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YENAN has said that truth
is always rejected when it
Second, we say the matter really amounts to nothing, anyway. Third, we declare that we always believed it.
Two hundred years ago partnerships in business were very rare. A man in business simply made things and sold them and all the manufacturing was done by himself and his immediate family. Soon we find instances of brothers continuing the work the father had begun, as in the case of the Elzevirs and the Plantins, the great bookmakers of Holland. To meet this competition, four printers, in 1640, formed a partnership and pooled their efforts. A local writer by the name of Van Krugen denounced these four men, and made savage attacks on partnerships in general as wicked and illegal, and opposed to the best interests of the people. This view seems to
have been quite general, for there was a law in Amsterdam forbidding all partnerships in business that were not licensed by the state. The legislature of the State of Missouri has recently made war on the department store in the same way, using the ancient Van Krugen argument as a reason, for there is no copyright on stupidity. In London in the seventeenth century men who were found guilty of pooling their efforts and dividing profits, were convicted by law and punished for “contumacy, contravention and connivance," and were given a taste of the stocks in the public square. When corporations were formed for the first time, only a few years ago, there was a fine burst of disapproval of The corporation was declared a scheme of oppression, a hungry octopus, a grinder of the individual. And to prove the case various instances of hardship were cited; and no doubt there was much suffering, for many people are never able to adjust themselves to new conditions without experiencing pain and regret. But we now believe that corporations came because they were required. Certain things the times demanded, and no one man, or two or three men could perform these tasks alonehence the corporation. The rise of England as a manufacturing nation began with the plan of the stock company. The aggregation known as the joint-stock company, everybody is willing now to admit, was absolutely necessary in order to secure the machinery, that is to say, the tools, the raw stock, the buildings, and to provide for the permanence of the venture. The railroad system of America has built up this country-on this thing of joint-stock companies and transportation, our prosperity has hinged. “Commerce, consists in carrying things from where they are plentiful to where they are needed,” says Emerson. There are ten combinations of capital in this country that control over six thousand miles of railroad each. These companies have taken in a large number of small lines; and many connecting lines of tracks have been built. Competition over vast sections of country has been practically obliterated, and this has been done so quietly that few people are aware of the change. Only one general result of this consolidation of management has been felt, and that it is better service at less expense. No captain of any great industrial enterprise dares now to say, “The public be damned,” even if he ever said it—which I much doubt. The pathway to success lies in serving the public, not in affronting it. In no other way is success possible, and this truth is so plain and patent that even very simple folk are able to recognize it. You can only help yourself by helping others. Thirty years ago, when P. T. Barnum said, “The public delights in being humbugged,” he knew that it was not true, for he never attempted to put the axiom in practice. He amused the public by telling it a lie, but P. T. Barnum never tried anything so risky as deception. Even when he lied we were not deceived; truth can be stated by indirection. “When my love tells me she is made of truth,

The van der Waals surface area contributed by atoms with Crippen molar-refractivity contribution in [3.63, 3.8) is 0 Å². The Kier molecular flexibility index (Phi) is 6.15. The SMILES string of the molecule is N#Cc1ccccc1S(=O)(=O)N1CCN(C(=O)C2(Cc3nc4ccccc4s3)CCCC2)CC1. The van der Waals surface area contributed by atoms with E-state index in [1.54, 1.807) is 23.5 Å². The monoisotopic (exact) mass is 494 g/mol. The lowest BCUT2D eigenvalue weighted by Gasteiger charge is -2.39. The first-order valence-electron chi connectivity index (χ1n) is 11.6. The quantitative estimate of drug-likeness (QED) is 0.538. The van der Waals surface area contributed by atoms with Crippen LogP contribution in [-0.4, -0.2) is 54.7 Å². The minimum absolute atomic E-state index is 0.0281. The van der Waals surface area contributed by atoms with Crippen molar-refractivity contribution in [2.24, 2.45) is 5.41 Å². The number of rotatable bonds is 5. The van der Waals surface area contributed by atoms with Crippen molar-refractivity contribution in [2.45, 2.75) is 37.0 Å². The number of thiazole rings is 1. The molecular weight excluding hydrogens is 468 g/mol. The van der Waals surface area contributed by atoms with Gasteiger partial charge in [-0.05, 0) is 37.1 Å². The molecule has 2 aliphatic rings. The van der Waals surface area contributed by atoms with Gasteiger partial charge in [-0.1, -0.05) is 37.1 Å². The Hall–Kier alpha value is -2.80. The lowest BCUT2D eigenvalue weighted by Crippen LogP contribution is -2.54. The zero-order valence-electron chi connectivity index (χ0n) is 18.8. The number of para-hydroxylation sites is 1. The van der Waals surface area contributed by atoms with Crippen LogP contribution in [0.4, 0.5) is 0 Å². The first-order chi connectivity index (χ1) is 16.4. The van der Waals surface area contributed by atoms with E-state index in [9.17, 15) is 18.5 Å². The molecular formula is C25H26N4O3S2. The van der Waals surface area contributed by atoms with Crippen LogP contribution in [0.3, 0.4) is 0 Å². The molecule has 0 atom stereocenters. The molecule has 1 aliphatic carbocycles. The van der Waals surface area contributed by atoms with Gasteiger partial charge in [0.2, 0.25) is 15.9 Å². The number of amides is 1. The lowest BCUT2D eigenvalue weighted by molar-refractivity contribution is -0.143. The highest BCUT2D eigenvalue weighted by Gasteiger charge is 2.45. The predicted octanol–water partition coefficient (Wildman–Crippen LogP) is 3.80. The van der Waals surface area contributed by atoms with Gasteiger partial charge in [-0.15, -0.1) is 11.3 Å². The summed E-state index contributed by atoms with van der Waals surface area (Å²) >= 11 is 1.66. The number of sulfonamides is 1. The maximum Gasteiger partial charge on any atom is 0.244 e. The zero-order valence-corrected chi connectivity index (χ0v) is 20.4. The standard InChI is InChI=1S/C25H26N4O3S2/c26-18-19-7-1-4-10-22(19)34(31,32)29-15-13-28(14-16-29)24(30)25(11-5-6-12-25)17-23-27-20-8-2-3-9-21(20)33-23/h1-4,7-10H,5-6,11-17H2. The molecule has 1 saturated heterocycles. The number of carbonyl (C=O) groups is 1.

Barnum always gave more than he advertised; and going over and over the same territory he continued to amuse and instruct the public for nearly forty years. This tendency to coöperate is seen in such
splendid features as the Saint Louis Union Station, for instance, where just twenty great railroad companies lay aside envy, prejudice, rivalry and whim, and use one terminal. If competition were really the life of trade, each railroad that enters Saint Louis would have a station of its own, and the public would be put to the worry, trouble, expense and endless delay of finding where it wanted to go and how to get there. As it is now, the entire aim and end of the scheme is to reduce friction, worry and expense, and give the public the greatest accommodation—the best possible service--to make travel easy and life secure. Servants in uniform meet you as you alight, and answer your every question-speeding you courteously and kindly on your way. There are women to take care of women, and nurses to take care of children, and wheel chairs for such as may be infirm or lame. The intent is to serve-not to pull you this way and that, and sell you a ticket over a certain road. You are free to choose your route and you are free to utilize as your own this great institution that cost a million dollars, and that requires the presence of two hundred people